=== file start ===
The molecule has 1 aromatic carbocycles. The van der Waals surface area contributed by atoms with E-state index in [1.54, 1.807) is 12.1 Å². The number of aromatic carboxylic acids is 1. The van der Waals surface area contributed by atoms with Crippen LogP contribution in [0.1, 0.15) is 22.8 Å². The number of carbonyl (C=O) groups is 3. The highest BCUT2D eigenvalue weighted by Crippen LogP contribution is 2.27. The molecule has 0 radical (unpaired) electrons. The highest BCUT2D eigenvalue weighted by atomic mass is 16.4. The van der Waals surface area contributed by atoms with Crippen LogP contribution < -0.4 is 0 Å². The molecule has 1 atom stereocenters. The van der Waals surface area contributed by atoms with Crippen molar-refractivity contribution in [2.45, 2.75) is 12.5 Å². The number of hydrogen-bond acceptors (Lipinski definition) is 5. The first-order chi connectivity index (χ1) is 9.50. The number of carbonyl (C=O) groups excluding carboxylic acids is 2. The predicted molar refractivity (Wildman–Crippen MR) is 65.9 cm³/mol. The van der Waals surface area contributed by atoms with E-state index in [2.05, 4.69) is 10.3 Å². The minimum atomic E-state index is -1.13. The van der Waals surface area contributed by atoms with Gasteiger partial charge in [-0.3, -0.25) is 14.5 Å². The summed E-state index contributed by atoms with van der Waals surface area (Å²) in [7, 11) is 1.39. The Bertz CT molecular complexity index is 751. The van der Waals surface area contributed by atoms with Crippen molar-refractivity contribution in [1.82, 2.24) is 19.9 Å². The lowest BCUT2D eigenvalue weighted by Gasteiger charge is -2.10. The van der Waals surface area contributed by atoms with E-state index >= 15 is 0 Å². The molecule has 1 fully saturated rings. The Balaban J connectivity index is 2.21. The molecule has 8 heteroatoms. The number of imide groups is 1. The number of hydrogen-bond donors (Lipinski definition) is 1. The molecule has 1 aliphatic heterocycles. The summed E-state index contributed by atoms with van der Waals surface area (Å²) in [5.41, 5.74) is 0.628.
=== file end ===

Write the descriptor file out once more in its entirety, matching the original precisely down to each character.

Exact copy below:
The molecule has 1 aromatic carbocycles. The van der Waals surface area contributed by atoms with E-state index in [1.54, 1.807) is 12.1 Å². The number of aromatic carboxylic acids is 1. The van der Waals surface area contributed by atoms with Crippen LogP contribution in [0.1, 0.15) is 22.8 Å². The number of carbonyl (C=O) groups is 3. The highest BCUT2D eigenvalue weighted by Crippen LogP contribution is 2.27. The molecule has 0 radical (unpaired) electrons. The highest BCUT2D eigenvalue weighted by atomic mass is 16.4. The van der Waals surface area contributed by atoms with Crippen LogP contribution < -0.4 is 0 Å². The molecule has 1 atom stereocenters. The van der Waals surface area contributed by atoms with Crippen molar-refractivity contribution in [2.45, 2.75) is 12.5 Å². The number of hydrogen-bond acceptors (Lipinski definition) is 5. The first-order chi connectivity index (χ1) is 9.50. The number of carbonyl (C=O) groups excluding carboxylic acids is 2. The predicted molar refractivity (Wildman–Crippen MR) is 65.9 cm³/mol. The van der Waals surface area contributed by atoms with E-state index in [2.05, 4.69) is 10.3 Å². The minimum atomic E-state index is -1.13. The van der Waals surface area contributed by atoms with Gasteiger partial charge in [-0.3, -0.25) is 14.5 Å². The summed E-state index contributed by atoms with van der Waals surface area (Å²) in [7, 11) is 1.39. The Bertz CT molecular complexity index is 751. The van der Waals surface area contributed by atoms with Crippen molar-refractivity contribution in [1.82, 2.24) is 19.9 Å². The lowest BCUT2D eigenvalue weighted by Gasteiger charge is -2.10. The van der Waals surface area contributed by atoms with E-state index >= 15 is 0 Å². The molecule has 1 fully saturated rings. The Balaban J connectivity index is 2.21. The molecule has 8 heteroatoms. The number of imide groups is 1. The number of hydrogen-bond donors (Lipinski definition) is 1. The molecule has 1 aliphatic heterocycles. The summed E-state index contributed by atoms with van der Waals surface area (Å²) in [5.41, 5.74) is 0.628.